Journey to finding my family…
For those of you who’ve been following me, you know I’ve been on the search for my dad’s family for years. My father passed away when I was 3 ½ years old. I didn’t know him. When I was younger, I was angry with him. Why? For dying on me. Sounds crazy, right? I mean, he didn’t have control over his death no more than we have control over Mother Nature. God was ready for him, even though no one else was ready to say goodbye.
For all my life, I thought his mother and father—my own grandparents—despised me. I wasn’t wanted. No one cared if I had lived or died. No one wanted anything to do with me…
True or false? Then, as a child, I believed it all to be true. I spent eighteen years angry with my father’s side of the family for “not wanting me”. So, as I got older, I got over it, or so I thought.
First year of adulthood, I got pregnant with my twins and forgot about them. Well, I tried. What I really did all those months I was in a hospital bed, in preterm labor, was research my father’s name. I looked for any information I could find, but I always came up empty handed. So, I gave up.
Then, on October 12th, my dad and his family came to mind. I mean, after I finished panicking that I was going to deliver two babies in the matter of hours. It was my daddy’s birthday. The man whose birthday I celebrated each year. After all, he is and always will be my dad. I remember lying on the operation table, numb from my chin down to my toes, and whispering, “Happy birthday, Daddy.” Lame? Maybe to some. But, I constantly wondered if anyone still celebrated his birthday. If no one did, I would. Because even though I didn’t get the chance to know him, he was still worth remembering.
I remember looking into the eyes of one of my baby boys and saying, “Oh, my, God… He looks just like my daddy.” My mom nodded and cried, my Granny smiled and said, “Yes, he sure does.” My husband had said, “Nah, he looks just like you.” But, who did I look like? Was it my strawberry blonde haired and blue eyed mother? My ginger aunts and uncles? My hair is so dark it’s almost raven (my natural color that is). My eyes are big and brown, my face round and lips plump. Greg, my father, is who I resembled most.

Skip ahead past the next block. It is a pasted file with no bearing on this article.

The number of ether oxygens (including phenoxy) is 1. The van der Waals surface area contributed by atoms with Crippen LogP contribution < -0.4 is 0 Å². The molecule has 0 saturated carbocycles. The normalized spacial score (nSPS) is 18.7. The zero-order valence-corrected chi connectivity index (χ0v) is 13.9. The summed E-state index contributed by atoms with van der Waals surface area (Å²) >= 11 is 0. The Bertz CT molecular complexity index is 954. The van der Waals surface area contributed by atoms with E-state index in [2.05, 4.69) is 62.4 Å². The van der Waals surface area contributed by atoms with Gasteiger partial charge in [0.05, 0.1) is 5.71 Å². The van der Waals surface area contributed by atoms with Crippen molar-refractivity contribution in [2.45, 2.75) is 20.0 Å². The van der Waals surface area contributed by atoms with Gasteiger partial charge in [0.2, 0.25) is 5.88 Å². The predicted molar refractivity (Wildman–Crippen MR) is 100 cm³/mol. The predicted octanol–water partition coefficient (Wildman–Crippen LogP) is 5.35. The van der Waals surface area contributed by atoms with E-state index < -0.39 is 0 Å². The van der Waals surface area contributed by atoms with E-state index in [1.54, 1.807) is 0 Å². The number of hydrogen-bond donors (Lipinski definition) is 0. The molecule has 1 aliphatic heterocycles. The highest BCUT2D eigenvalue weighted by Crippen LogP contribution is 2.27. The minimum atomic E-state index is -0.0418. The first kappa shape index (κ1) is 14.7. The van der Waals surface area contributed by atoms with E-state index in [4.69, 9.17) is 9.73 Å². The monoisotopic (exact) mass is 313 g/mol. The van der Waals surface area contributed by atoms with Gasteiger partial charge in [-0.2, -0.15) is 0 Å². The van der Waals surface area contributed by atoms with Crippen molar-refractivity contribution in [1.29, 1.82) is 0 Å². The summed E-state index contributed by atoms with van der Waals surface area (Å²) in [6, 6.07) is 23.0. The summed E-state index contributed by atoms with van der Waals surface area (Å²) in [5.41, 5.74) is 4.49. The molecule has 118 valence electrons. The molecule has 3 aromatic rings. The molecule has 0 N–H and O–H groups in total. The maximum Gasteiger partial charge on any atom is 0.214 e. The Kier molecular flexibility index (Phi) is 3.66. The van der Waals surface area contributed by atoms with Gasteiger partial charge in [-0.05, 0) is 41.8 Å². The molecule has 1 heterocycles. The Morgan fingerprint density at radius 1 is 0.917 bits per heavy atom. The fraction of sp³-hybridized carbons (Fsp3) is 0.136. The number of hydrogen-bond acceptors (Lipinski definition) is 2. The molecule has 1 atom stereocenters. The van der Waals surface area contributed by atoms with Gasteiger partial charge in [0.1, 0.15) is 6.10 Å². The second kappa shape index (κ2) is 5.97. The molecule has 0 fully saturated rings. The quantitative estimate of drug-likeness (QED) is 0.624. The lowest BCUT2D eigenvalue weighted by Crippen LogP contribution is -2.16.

Nineteen, new mom of twin boys, full-time college courses, and I didn’t even think of looking for my family. Heck, it took all the energy I had to take a shower and brush my teeth at the end of each day. There was no way I was going to read through article after article of nothingness, articles that gave me absolutely no information as to who my father’s mother and father were. Besides, it was pointless, right? I mean, both of my grandparents were dead and the only other name I had to go off of was one of his sisters. Of course, she had married and I couldn’t find her either.
One night, I was lying in bed and thinking about my dad. What was he like? Did he want me? Did he love me? Did he think if me often? How did he die? I had been going through cancer screenings for months, testing for medical issues, and thankfully all came back negative. But, I wanted to be able to answer the doctors when they asked me “And, your father’s medical history?” I didn’t know. My answer had always been, “I don’t know. He passed when I was very young.” I was tired of repeating the same answer!
So, I typed in my father’s name once more. Ancestry. It’s the same site I got every time I looked for him. I thought, “Seriously? If I can’t find his obituary through the library database in Crawfordsville that keeps record of all the papers, why the heck would I pay you to tell me what I’ve already found? Absolutely nothing!” But, I did. I paid for a subscription. And, nothing… So, what did I do next? I typed in my grandfather’s name, and BAM! There it was. His obituary. Listed was my grandmother, who by the way, is ALIVE! Each of his siblings, along with their spouses, were noted. Immediately, I thought of Facebook. Seriously, who doesn’t have Facebook?
I stayed up most of that night and typed each of their names into the search bar, and thankfully, they all had a Facebook. Terrified of rejection, of their response to me, I messaged them. I was desperate for answers. Days passed and no one acknowledged me. I felt like giving up, again. I mean, how can one miss something or someone they never had? I still don’t have the answer to this, but, you do. I decided to become a ‘stalker’ and search their friends list for anyone with the same last name as my dad. Some weren’t related at all and wished me the best. Others saw my messages and ignored them. But one man, my cousin Eddie, was the first to reach out to me. What a blessing that man is! I spoke with him several times, I still do, and he got in touch with another cousin who then reached out to one of my aunts. A few weeks later, I got the message from my cousin that my aunt Gwen wanted me to give her a call.
Nervous, terrified, all types of emotions ran through me at once. I was excited, though I had no idea what to expect. I think I was expecting no one to know who I was or of my existence. But, Gwen, she knew about me. I cannot explain how good that made me feel. I wasn’t some secret child of my father’s. There wasn’t anger in her voice, no hate. Shock, yes. Who wouldn’t be baffled by their deceased brother’s 28yr old daughter reaching out to them for the first time, EVER?